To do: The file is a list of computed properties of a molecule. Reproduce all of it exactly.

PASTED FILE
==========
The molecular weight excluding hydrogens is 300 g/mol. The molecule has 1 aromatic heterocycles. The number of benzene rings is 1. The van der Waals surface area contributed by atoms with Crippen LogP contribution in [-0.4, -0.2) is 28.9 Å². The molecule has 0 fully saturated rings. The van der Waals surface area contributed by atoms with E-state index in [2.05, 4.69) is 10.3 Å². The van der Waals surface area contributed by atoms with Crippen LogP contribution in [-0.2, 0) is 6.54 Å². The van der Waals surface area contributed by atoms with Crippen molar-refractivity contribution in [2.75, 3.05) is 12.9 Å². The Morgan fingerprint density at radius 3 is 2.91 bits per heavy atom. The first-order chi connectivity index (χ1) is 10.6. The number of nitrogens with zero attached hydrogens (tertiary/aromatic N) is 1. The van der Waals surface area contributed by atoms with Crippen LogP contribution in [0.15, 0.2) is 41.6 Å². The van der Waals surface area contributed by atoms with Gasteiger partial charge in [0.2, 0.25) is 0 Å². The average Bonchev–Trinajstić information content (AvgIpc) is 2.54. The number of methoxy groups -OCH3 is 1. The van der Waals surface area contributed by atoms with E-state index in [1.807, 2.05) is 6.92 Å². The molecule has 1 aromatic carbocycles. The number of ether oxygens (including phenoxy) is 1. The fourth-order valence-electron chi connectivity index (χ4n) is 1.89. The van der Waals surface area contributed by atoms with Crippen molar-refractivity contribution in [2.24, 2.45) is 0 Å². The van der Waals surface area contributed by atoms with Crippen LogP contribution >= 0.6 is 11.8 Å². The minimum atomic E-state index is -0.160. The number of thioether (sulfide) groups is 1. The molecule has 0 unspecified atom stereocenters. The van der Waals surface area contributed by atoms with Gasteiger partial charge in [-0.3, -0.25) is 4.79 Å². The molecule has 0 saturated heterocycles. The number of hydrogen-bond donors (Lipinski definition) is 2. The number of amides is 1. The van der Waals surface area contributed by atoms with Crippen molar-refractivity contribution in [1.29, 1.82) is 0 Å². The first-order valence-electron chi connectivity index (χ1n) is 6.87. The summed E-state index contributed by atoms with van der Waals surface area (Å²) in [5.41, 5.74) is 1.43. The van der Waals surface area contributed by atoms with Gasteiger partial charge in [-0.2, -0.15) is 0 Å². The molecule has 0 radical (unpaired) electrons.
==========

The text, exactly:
The molecular weight excluding hydrogens is 300 g/mol. The molecule has 1 aromatic heterocycles. The number of benzene rings is 1. The van der Waals surface area contributed by atoms with Crippen LogP contribution in [-0.4, -0.2) is 28.9 Å². The molecule has 0 fully saturated rings. The van der Waals surface area contributed by atoms with E-state index in [2.05, 4.69) is 10.3 Å². The van der Waals surface area contributed by atoms with Crippen LogP contribution in [-0.2, 0) is 6.54 Å². The van der Waals surface area contributed by atoms with Crippen molar-refractivity contribution in [2.75, 3.05) is 12.9 Å². The Morgan fingerprint density at radius 3 is 2.91 bits per heavy atom. The first-order chi connectivity index (χ1) is 10.6. The number of nitrogens with zero attached hydrogens (tertiary/aromatic N) is 1. The van der Waals surface area contributed by atoms with Crippen LogP contribution in [0.15, 0.2) is 41.6 Å². The van der Waals surface area contributed by atoms with Gasteiger partial charge in [0.2, 0.25) is 0 Å². The average Bonchev–Trinajstić information content (AvgIpc) is 2.54. The number of methoxy groups -OCH3 is 1. The van der Waals surface area contributed by atoms with E-state index in [1.807, 2.05) is 6.92 Å². The molecule has 1 aromatic carbocycles. The number of ether oxygens (including phenoxy) is 1. The fourth-order valence-electron chi connectivity index (χ4n) is 1.89. The van der Waals surface area contributed by atoms with Crippen molar-refractivity contribution in [2.24, 2.45) is 0 Å². The van der Waals surface area contributed by atoms with Crippen LogP contribution >= 0.6 is 11.8 Å². The minimum atomic E-state index is -0.160. The number of thioether (sulfide) groups is 1. The molecule has 0 unspecified atom stereocenters. The van der Waals surface area contributed by atoms with Gasteiger partial charge in [-0.3, -0.25) is 4.79 Å². The molecule has 0 saturated heterocycles. The number of hydrogen-bond donors (Lipinski definition) is 2. The number of amides is 1. The van der Waals surface area contributed by atoms with Crippen molar-refractivity contribution in [1.29, 1.82) is 0 Å². The first-order valence-electron chi connectivity index (χ1n) is 6.87. The summed E-state index contributed by atoms with van der Waals surface area (Å²) in [5.41, 5.74) is 1.43. The van der Waals surface area contributed by atoms with Gasteiger partial charge in [-0.2, -0.15) is 0 Å². The molecule has 0 radical (unpaired) electrons.